Every birth is a miracle, of course. But the arrival of Lily Luck-Henderson, just after midnight last Tuesday morning at the General campus of the Ottawa Hospital, was something else as well.
Lily was breech ... But, unlike most breech babies born in Canada ... Lily was delivered vaginally ...
... "The safest way to deliver a baby has always been the natural way," Andre Lalonde, head of the Society of Obstetricians and Gynecologists of Canada, said last year when it began an effort to bring back breech birth. "Vaginal births are the preferred method of having a baby because a C-section in itself has complications."
Not so long ago, evidence said something different.
The practice of delivering breech babies by C-sections was already becoming the norm when a Canadian-based study ... concluded in 2000 that vaginal deliveries put breech babies at risk. The study cited 16 cases of fetal death, 13 of those involving women who delivered vaginally. The risk was considered so significant that the study was shut down early.
It had an immediate and far-reaching impact in Canada and around the world. As a result, having a breech baby, in most cases, automatically meant surgery.
Since then, a reassessment of the earlier trials has come to a different conclusion -- that vaginal deliveries in breech births do not increase complications. As a result, the Society of Obstetricians and Gynecologists of Canada has revised its position, saying physicians should not automatically perform C-sections for breech births, but, under the right circumstances, should allow women choice.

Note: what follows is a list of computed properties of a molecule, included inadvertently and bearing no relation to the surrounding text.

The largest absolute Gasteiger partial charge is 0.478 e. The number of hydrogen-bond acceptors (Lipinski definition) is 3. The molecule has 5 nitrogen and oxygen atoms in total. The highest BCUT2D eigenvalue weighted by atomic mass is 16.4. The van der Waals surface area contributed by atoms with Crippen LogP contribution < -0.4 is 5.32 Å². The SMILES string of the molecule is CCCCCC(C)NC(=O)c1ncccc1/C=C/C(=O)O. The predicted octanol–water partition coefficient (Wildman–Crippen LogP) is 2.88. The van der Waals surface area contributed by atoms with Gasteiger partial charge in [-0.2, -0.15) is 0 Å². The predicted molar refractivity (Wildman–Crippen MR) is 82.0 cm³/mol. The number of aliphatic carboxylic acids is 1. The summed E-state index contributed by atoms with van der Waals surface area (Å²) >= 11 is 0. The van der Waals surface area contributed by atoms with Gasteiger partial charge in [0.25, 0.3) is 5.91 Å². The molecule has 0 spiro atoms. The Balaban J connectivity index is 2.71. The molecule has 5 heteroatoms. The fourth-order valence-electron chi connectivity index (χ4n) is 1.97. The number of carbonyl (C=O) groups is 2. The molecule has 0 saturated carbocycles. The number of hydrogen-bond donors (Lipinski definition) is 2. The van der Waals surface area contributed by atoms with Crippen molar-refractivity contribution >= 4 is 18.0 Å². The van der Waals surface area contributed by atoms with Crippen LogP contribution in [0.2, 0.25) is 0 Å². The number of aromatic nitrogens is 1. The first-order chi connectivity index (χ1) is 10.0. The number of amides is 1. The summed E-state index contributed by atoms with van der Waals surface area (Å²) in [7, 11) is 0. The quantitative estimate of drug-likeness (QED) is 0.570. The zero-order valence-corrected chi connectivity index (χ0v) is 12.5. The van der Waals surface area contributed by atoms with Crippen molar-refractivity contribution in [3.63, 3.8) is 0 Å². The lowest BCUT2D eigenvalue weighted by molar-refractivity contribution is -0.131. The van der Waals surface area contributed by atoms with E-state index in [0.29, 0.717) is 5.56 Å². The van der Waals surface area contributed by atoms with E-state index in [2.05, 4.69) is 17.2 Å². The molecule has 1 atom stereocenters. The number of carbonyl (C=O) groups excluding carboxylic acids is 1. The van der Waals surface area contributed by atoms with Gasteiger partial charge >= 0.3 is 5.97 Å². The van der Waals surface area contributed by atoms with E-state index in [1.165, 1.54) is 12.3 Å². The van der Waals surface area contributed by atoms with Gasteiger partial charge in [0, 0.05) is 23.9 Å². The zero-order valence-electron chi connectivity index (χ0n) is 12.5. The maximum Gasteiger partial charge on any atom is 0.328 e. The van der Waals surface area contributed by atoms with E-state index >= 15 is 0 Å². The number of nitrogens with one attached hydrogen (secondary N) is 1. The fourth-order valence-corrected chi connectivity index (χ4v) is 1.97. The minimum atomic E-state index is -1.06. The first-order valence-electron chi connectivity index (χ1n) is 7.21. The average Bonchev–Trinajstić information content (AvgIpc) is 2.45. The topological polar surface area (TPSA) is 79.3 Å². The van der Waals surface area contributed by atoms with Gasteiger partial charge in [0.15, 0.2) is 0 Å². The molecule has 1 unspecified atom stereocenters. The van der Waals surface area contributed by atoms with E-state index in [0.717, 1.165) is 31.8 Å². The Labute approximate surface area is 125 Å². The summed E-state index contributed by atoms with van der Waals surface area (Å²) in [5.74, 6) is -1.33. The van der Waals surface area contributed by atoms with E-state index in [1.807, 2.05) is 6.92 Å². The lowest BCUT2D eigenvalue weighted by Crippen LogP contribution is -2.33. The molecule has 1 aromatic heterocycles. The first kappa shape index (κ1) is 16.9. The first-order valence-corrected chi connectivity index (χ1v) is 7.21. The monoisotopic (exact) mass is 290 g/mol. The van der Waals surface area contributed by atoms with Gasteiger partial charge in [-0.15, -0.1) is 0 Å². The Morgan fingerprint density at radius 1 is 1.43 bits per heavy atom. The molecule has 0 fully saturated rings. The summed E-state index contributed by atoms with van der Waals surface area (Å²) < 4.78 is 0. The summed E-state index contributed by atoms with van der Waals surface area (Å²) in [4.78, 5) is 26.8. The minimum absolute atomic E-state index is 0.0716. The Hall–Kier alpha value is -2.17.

The new guidelines were announced last June, but change has been slow.
The problem is that many doctors have never delivered a breech baby and others have limited experience. It had become a lost art.
Ottawa obstetrician Glenn Posner began practising after the controversial breech birth study and, as a result, had no practical experience delivering breech babies. He is anxious to change that. On Monday night he helped deliver Lily Luck-Henderson. He says watching a video about how it is done in Germany, with women in an upright position or on their hands and knees rather than lying down, helped.
It is time women were given the choice about attempting to deliver breech babies without surgery, he added. "Aren't we supposed to let people make their own choices? It's not the 1950s when you tell people what to do and they say, 'OK, doctor.' "
Daviss, a midwife and researcher has travelled around the world collecting and dispersing knowledge about breech birth deliveries. She was recently in Israel where she taught techniques to help mothers deliver breech babies without surgery. She conducts weekly sessions for mothers and care providers in Ottawa. And she is instrumental in the formation of a "breech birth squad" in Ottawa of physicians comfortable with and experienced in vaginal breech deliveries.
... Since the 1960s, probably before, women have talked about taking back control of birth. Still, with each decade, it has become more a medical procedure and less a natural event.
In the 1960s, about five per cent of Canadian women delivered by C-section. Today, more than 27 per cent of babies are delivered surgically and there is a national debate about whether women should have the option of C-sections on demand.
... Lily's birth turned out to be problem free. "It went very easily," said Lily's mother Jennifer Luck ...